CIE AS Physics (9702) 2019-2021

Revision Notes

4.1.2 Force & Acceleration

Force & Acceleration

  • As stated on the previous page, Newton’s Second Law of Motion tells us that objects will accelerate if there is a resultant force acting upon them
  • This acceleration will be in the same direction as this resultant force

 

Newton's second law, downloadable AS & A Level Physics revision notes

Newton’s Second law equation

Resultant Force

  • Since force is a vector, every force on a body has a magnitude and direction
  • The resultant force is therefore the vector sum of all the forces acting on the body. The direction is given by either the positive or negative direction as shown in the examples below

 

Resultant Force horizontal, downloadable AS & A Level Physics revision notes

Resultant forces on a body

  • The resultant force could also be at an angle, in which case addition of vectors is used to find the magnitude and direction of the resultant force.
    • For more details on this, have a look at the page on “Scalars & Vectors”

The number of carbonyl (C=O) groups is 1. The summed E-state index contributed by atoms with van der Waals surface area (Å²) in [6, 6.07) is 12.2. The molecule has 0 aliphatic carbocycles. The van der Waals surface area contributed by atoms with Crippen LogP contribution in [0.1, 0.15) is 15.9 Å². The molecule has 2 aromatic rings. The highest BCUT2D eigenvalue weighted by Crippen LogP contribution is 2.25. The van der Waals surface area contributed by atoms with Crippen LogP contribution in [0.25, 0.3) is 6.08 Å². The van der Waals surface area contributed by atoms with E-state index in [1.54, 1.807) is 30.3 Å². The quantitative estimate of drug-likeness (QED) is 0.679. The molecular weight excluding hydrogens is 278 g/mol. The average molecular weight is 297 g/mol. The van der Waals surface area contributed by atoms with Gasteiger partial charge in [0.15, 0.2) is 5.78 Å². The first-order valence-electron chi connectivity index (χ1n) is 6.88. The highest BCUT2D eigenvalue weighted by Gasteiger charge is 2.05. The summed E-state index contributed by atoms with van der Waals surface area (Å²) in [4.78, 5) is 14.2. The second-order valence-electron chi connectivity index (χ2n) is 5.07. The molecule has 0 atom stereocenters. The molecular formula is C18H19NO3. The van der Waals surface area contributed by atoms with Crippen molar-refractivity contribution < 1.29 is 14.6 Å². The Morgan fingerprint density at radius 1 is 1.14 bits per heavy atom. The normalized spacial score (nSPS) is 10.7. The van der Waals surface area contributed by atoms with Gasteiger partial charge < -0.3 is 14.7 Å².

Acceleration

  • Given the mass, Newton’s Second Law means you can find the acceleration of an object
  • Since acceleration is also a vector, it can be either positive or negative depending on the direction of the resultant force
  • Negative acceleration is deceleration
  • An object may continue in the same direction however with a resultant force in the opposite direction to its motion, it will slow down and eventually come to a stop

Worked example

Worked Example - Newton's second law on rocket (1), downloadable AS & A Level Physics revision notes

Worked Example - Newton's second law on rocket (2), downloadable AS & A Level Physics revision notes

Resultant force and acceleration on a rocket

Exam Tip

The direction you consider positive is your choice, as long the signs of the numbers (positive or negative) are consistent with this throughout the question

It is a general rule to consider the direction of motion the object is travelling in as positive. Therefore all vectors in the direction of motion will be positive and opposing vectors such as drag forces, are negative.

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